Thursday, September 23

The 10 mistakes the CDC says you should never make with food

The 10 mistakes the CDC says you should never make with food

Avoid putting cooked meat on a plate or table that contained raw meat.

Siwon Lee / Pixabay

Food poisoning is a foodborne illness that is contaminated with bacteria, viruses, parasites, toxins, or other substances. Every year, 1 in 6 people in the United States gets sick from eating contaminated food, according to data from the Centers for Disease Control and Prevention (CDC).

The CDC warns of mistakes in handling or preparing food that can make you or someone in the family sick. Foodborne illness can require hospitalization and can also cause death.

10 mistakes you should not make

1. Eating dangerous foods when you are the person most at risk of poisoning

Anyone can get food poisoning. There are people that are more likely to get sick or that his illness is germandbls. These include:

  • Older adults 65 years
  • Children under 5 years
  • Women pregnant
  • People with weakened immune systems. With diabetes, liver or kidney disease, alcoholism and HIV / AIDS; or receiving chemotherapy or radiation therapy.

People at higher risk of poisoning should avoid eating raw or undercooked animal products; raw or lightly cooked sprouts; unpasteurized milk and juices and soft cheese unless made from pasteurized milk.

2. Don’t wash your hands

Germs on your hands can contaminate food. Before, during and after preparing food; as well as before eating; and after going to the bathroom or changing a child’s diaper you should wash your hands for 20 seconds with soap and running water.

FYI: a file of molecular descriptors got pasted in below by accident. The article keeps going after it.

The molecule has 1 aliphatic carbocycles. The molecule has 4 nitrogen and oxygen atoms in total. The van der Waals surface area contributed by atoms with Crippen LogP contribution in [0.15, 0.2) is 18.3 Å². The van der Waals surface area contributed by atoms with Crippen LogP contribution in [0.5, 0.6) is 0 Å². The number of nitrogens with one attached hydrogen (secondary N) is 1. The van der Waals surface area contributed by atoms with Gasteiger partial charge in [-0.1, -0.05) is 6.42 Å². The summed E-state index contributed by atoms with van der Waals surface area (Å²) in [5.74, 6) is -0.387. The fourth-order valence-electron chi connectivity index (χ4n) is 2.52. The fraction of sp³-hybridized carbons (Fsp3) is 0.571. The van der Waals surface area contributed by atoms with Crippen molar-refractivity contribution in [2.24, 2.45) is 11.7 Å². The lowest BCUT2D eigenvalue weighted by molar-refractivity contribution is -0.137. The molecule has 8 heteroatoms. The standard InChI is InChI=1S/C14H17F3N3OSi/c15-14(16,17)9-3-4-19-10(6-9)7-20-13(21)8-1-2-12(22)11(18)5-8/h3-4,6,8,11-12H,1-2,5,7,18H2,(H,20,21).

3. Wash the meat

Do not wash the meat, be it red, chicken or turkey, nor the eggs. By doing so you can spread germs to the sink, countertops, and other kitchen surfaces. These germs then contaminate other foods and can make you sick. Cooking meat and eggs thoroughly is the way to kill pathogens.

4. Peel fruits and vegetables without first washing them

Fruits and vegetables can transfer germs like Salmonella from their skins to the inside of fruits and vegetables when you cut or peel them.

Wash fruits and vegetables before eating them, even if they will peel. Some, such as melons, watermelons or cucumbers, can be scrubbed with a brush to remove dirt stuck to the skin.

5. Put cooked meat on a plate or table that contained raw meat

Germs in raw meat, chicken, or fish can spread to cooked meat. Use separate plates.

6. Not cooking meat, chicken, turkey, shellfish, or eggs well.

Red meat, poultry, fish, shellfish, and eggs are safe after they have been cooked long enough to kill germs.

7. Eat raw dough or pasta made with raw eggs or flour

Don’t eat foods that contain raw or undercooked eggs, or raw dough. Raw flour and eggs may contain E. coli, Salmonella, or other harmful bacteria.

8. Taste food to see if it is still good

The Pathogenic bacteria, those that make you sick, they cannot be seen or smelled in food. Trying just a small amount can make you very sick.

9. Defrost or marinate food outside the refrigerator

The bacteria and other germs they can multiply quickly into the “Danger Zone” ?? temperatures between 40 and 140 ° F.

Thaw your food safely in the refrigerator or in cold water. Marine in refrigeration.

10. Leave food for many hours without refrigeration

Germs that make you sick can grow on perishable foods if you leave them out of the refrigerator for 2 hours or more. Not just meat, it includes cut fruit, rice, and leftovers. Always refrigerate food within first 2 hours or within 1 hour if it is a warm climate or has been in a temperature above 90 ° F on a hot day or in the car.

Divide the food into small portions to cool quickly. There is no problem putting warm or hot food in the refrigerator.

Taking these recommendations into account can make the difference between a safe food and a contaminated one that can make you seriously ill.

It may interest you:

Leave a Reply

Your email address will not be published. Required fields are marked *